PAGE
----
£1 Per Litre Of Petrol - Sounds Like Wishful Thinking
Fill up now; there’s more chance of a white christmas than fuel prices going under the £1 per litre mark this festive season and prices could rise in New Year
Even though prices sit at the equivalent of 85p across the channel in France, it is highly unlikely that the UK will see such a significant drop. The UK is currently the highest levied tax contributor in Europe when it comes to fuel and prices have reached as high as 140p per litre this year as a result.
Lower fuel prices
Rumours are circulating - many believe petrol dropping below the £1 mark by Christmas is more realistic this year than it has been for a long time, and here’s why:
- Crude oil prices are now at a 6 year low, the lowest since February 2009 and we’re still yet to see this reflected on the forecourt. Implying there could be a further dip yet to come in the price we pay.
- As the festive period draws closer and closer, supermarket retailers are desperate to stand out from one another. The competition is tighter at this time of year than any other and now that most major supermarkets also sell fuel, discounts and price drops are likely to be reflected at the pump.
- The price has already plummeted for the ‘Black Friday’ event that swept the western world. Asda cut their prices to 99.7pence and 103.7pence for petrol and diesel respectively from midday on the 27/11/2015. Morrisons jumped onboard this opportunity too but customers had to spend over £40 in-store to qualify for the lower rates.
- Crude oil is a whole $13 cheaper per barrel today than it was back in 2009, which is the last time prices of both petrol and diesel were under £1. Other than the small issue of crippling fuel duty that we now pay, there’s no reason we can’t achieve similar results this Christmas.
- The Chancellor didn’t levy a tax hike. Some expected that George Osborne would raise fuel duty by 2p for Diesel vehicles in his Autumn Statement and spending review, however, that never materialised.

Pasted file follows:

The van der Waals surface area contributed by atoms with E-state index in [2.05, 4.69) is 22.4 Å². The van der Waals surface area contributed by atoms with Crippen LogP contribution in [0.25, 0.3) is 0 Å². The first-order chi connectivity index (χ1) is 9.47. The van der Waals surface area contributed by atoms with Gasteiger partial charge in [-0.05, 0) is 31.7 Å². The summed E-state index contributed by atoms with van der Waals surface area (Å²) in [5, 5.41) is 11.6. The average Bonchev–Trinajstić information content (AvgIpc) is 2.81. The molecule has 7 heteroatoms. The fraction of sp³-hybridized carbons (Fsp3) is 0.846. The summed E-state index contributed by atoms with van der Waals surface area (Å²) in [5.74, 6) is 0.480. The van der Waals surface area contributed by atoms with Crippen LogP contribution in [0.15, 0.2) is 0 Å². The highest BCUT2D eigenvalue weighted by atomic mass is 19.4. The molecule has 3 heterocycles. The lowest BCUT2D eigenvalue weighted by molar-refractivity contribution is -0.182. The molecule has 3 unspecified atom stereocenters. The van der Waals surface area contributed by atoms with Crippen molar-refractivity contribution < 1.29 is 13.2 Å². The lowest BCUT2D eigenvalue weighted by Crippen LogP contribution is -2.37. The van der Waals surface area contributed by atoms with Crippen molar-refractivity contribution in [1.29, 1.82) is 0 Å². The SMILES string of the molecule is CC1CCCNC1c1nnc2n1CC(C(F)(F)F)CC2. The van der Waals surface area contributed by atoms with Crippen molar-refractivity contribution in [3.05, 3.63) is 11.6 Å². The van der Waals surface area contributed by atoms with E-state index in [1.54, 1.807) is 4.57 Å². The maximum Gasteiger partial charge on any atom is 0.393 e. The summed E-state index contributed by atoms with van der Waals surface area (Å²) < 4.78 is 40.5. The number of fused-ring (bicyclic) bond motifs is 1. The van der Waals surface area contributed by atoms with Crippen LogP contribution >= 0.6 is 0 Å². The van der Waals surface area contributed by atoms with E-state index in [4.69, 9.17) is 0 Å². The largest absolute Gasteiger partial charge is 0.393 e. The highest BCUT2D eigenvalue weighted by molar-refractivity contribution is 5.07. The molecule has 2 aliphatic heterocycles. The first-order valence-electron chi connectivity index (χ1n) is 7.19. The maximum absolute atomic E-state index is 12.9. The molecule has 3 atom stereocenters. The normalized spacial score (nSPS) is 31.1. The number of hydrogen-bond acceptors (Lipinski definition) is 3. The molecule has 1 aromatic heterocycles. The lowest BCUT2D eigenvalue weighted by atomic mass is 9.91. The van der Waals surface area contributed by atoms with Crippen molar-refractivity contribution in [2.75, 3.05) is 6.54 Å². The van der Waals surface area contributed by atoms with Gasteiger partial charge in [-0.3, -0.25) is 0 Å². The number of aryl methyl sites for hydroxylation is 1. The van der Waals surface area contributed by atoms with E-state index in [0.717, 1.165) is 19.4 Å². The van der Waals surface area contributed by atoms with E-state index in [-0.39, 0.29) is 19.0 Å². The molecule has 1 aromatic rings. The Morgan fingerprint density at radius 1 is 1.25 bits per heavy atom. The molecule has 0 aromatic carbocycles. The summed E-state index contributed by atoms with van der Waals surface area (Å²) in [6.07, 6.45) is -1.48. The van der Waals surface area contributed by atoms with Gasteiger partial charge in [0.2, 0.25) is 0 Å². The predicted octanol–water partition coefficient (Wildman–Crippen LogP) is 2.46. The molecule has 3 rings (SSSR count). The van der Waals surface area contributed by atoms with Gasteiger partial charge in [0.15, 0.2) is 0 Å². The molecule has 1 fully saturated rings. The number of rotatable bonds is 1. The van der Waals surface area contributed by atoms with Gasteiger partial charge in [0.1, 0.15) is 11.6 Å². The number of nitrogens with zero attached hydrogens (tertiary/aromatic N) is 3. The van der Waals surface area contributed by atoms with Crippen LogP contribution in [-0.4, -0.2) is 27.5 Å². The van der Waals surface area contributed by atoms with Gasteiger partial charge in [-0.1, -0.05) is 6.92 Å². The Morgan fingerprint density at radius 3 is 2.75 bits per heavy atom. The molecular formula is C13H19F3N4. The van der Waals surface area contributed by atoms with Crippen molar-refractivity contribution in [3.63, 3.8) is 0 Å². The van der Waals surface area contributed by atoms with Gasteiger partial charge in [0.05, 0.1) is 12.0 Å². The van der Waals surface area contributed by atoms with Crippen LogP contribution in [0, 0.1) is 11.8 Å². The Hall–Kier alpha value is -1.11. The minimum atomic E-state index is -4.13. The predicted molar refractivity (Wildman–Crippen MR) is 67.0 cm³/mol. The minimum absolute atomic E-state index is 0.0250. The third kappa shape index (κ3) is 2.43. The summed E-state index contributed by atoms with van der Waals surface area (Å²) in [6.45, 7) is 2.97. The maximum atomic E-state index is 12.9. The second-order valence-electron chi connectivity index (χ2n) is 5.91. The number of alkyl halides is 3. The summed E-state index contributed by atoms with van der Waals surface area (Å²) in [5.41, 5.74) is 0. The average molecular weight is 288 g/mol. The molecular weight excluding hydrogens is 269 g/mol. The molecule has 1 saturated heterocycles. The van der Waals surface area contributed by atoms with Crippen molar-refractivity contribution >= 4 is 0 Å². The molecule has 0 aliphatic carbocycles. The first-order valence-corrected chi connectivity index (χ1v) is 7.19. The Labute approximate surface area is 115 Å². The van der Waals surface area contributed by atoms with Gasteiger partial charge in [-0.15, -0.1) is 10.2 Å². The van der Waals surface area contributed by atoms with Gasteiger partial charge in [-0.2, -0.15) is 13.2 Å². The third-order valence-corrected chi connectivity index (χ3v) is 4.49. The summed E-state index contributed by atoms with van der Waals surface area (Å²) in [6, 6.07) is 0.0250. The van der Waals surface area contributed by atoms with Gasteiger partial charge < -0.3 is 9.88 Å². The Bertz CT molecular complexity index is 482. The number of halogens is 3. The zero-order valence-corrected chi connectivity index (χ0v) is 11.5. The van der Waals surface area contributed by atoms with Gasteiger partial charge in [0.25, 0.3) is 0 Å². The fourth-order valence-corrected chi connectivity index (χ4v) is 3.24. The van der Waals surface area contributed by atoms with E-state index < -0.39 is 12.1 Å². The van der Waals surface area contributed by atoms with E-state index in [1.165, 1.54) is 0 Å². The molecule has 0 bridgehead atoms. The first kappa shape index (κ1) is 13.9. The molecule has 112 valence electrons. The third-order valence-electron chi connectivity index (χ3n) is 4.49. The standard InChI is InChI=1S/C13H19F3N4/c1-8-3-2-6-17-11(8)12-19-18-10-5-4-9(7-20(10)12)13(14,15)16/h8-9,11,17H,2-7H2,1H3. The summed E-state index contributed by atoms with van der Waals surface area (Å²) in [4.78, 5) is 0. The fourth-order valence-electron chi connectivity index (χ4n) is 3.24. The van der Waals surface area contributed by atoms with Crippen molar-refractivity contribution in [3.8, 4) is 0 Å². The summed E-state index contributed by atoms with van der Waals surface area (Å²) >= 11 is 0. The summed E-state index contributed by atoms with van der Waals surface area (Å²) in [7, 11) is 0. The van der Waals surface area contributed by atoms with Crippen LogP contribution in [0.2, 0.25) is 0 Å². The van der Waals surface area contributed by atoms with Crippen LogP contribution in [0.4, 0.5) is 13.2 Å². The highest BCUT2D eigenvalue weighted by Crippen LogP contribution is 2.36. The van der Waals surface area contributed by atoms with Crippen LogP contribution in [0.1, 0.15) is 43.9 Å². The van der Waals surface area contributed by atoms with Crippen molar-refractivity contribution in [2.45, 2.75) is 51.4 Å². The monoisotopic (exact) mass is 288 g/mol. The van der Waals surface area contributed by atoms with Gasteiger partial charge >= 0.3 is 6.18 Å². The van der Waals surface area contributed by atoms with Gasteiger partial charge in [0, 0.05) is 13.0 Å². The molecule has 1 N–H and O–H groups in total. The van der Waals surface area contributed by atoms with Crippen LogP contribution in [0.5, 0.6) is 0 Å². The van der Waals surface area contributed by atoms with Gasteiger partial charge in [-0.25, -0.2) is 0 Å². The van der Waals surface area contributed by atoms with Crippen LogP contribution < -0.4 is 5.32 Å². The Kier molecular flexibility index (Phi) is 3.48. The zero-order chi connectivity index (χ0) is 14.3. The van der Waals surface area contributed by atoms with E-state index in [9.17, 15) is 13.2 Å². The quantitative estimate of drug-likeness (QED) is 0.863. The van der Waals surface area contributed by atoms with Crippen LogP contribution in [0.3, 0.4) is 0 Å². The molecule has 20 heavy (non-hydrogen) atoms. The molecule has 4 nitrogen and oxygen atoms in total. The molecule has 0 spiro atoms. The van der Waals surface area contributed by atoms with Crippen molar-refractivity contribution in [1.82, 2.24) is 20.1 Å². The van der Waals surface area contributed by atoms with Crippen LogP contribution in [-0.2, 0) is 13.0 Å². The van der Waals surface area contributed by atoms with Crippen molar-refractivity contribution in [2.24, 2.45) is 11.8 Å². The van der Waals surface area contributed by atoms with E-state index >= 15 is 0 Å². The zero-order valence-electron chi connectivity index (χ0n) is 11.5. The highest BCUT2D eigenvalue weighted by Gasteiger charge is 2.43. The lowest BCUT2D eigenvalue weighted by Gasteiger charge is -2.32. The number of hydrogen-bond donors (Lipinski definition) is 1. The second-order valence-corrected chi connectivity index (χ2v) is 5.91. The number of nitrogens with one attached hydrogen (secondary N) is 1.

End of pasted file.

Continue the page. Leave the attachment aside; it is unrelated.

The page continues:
Despite these rumours, the consensus seems that fuel is more likely to increase in the New Year so our advice is to fill up now while it is cheap as petrol and diesel could rise by 3p per litre just a few days into 2016.
No dramatic drop
Brian Madderson, Chairman of the Petrol Retailers Association said, “We are not quite so bullish about such a dramatic drop in UK national average as calculated and distributed by Experian Catalist fuel prices.”
Madderson explained: “It is the UK wholesale cost in pence per litre (PPL) that drives pump pricing and there is no linear relationship to any change in crude oil prices quoted as US$/barrel.”
RAC fuel spokesman Simon Williams said: “Events in Paris made oil traders react on Monday (16/11/2015) causing a sudden dip in the price of Brent crude to the $40 mark which has not been seen for more than six years.”
He continued: “With oil prices already consistently low as a result of too much supply, the dip – even though it will be temporary – should still be reflected in wholesale prices, making fuel cheaper for motorists.”
Mr Williams also added that “We hope retailers will be quick to pass on these new wholesale fuel savings at the pumps to make the cost of litre cheaper still.”
The USD to GBP exchange rate is highly influential when analysing whether fuel prices and over the last four weeks, the pound has weakened from 1.55 to 1.50 as analysts predict a US interest rate rise in the New Year.
On the back of this, the pound could weaken further which will impact wholesale costs by up to 3ppl.
Brian Madderson also told us that: “Wholesale cost for petrol was the same last night as 3 weeks ago with not much sign of reducing levels thus far.”
He added: “Whilst there have been sporadic instances of below £1.00 per litre for petrol already with a certain supermarket willing to sell at below cost, the UK average for petrol is still above 106ppl.”
Madderson continued, “Our view is that provided:
- 1. GBP does not continue to weaken towards $1.45
- 2. Refinery margins do not rise
- 3. Brent crude drops for a sustained period below US$40/barrel
Wholesale costs will fall further but not far and fast enough for all the UK market to enjoy a sub £1.00/litre average by 25th December.”
Fill up now
The Automobile Association also agreed with the Petrol Retail Association and warned drivers to make the most of the relatively cheap fuel.
A spokesman from the AA said: “I think it’s doubtful, we cannot foresee fuel prices dropping below £1 per litre. There are some retailers like a few of the supermarkets that may coincide a drop in price per litre with a deal in store but we believe it is highly unlikely to see a straight forward drop at the forecourts.”
He added: “The wholesale price needs to come to down to 40$ a barrel and there is no sign of this happening to achieve £1 per litre at the pumps. Our advice is enjoy the current prices while it lasts as there is a huge chance the current price will not last long into 2016. Volatility is on a smaller scale when compared with 2011 but if the market sees a reduction in production then there will be spikes in prices at the pumps.”